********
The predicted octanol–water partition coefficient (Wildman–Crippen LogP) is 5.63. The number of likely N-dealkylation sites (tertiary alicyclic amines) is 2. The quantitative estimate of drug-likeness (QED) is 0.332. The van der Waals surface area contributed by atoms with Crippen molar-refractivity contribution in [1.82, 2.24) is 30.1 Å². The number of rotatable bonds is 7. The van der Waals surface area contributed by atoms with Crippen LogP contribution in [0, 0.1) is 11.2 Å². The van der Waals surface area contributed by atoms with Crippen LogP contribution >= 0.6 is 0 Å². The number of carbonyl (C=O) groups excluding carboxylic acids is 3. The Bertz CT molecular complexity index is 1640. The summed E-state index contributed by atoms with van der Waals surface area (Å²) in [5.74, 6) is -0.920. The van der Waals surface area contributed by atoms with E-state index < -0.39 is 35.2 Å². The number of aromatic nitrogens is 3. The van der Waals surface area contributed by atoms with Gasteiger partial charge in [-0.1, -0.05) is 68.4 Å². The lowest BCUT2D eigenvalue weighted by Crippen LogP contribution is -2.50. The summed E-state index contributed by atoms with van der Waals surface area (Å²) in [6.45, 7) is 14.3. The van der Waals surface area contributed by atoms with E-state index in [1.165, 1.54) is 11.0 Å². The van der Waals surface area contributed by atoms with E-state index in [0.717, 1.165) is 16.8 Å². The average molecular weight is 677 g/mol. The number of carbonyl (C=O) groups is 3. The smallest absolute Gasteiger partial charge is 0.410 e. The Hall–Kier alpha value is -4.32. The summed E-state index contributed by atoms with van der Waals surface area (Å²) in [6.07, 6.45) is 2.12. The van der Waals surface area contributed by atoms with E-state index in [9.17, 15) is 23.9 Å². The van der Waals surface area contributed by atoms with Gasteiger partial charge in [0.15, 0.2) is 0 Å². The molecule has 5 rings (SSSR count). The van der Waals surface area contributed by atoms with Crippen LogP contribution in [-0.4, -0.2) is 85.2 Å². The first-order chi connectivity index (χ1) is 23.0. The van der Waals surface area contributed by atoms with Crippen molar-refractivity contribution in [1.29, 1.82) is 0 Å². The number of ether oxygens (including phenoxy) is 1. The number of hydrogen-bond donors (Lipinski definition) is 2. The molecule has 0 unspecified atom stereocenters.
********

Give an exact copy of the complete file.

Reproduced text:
The predicted octanol–water partition coefficient (Wildman–Crippen LogP) is 5.63. The number of likely N-dealkylation sites (tertiary alicyclic amines) is 2. The quantitative estimate of drug-likeness (QED) is 0.332. The van der Waals surface area contributed by atoms with Crippen molar-refractivity contribution in [1.82, 2.24) is 30.1 Å². The number of rotatable bonds is 7. The van der Waals surface area contributed by atoms with Crippen LogP contribution in [0, 0.1) is 11.2 Å². The van der Waals surface area contributed by atoms with Crippen LogP contribution >= 0.6 is 0 Å². The number of carbonyl (C=O) groups excluding carboxylic acids is 3. The Bertz CT molecular complexity index is 1640. The summed E-state index contributed by atoms with van der Waals surface area (Å²) in [5.74, 6) is -0.920. The van der Waals surface area contributed by atoms with E-state index < -0.39 is 35.2 Å². The number of aromatic nitrogens is 3. The van der Waals surface area contributed by atoms with Gasteiger partial charge in [-0.1, -0.05) is 68.4 Å². The lowest BCUT2D eigenvalue weighted by Crippen LogP contribution is -2.50. The summed E-state index contributed by atoms with van der Waals surface area (Å²) in [6.45, 7) is 14.3. The van der Waals surface area contributed by atoms with E-state index in [1.165, 1.54) is 11.0 Å². The van der Waals surface area contributed by atoms with E-state index in [0.717, 1.165) is 16.8 Å². The average molecular weight is 677 g/mol. The number of carbonyl (C=O) groups is 3. The smallest absolute Gasteiger partial charge is 0.410 e. The Hall–Kier alpha value is -4.32. The summed E-state index contributed by atoms with van der Waals surface area (Å²) in [6.07, 6.45) is 2.12. The van der Waals surface area contributed by atoms with E-state index in [9.17, 15) is 23.9 Å². The van der Waals surface area contributed by atoms with Gasteiger partial charge in [0.15, 0.2) is 0 Å². The molecule has 5 rings (SSSR count). The van der Waals surface area contributed by atoms with Crippen LogP contribution in [-0.4, -0.2) is 85.2 Å². The first-order chi connectivity index (χ1) is 23.0. The van der Waals surface area contributed by atoms with Crippen molar-refractivity contribution in [1.29, 1.82) is 0 Å². The number of ether oxygens (including phenoxy) is 1. The number of hydrogen-bond donors (Lipinski definition) is 2. The molecule has 0 unspecified atom stereocenters.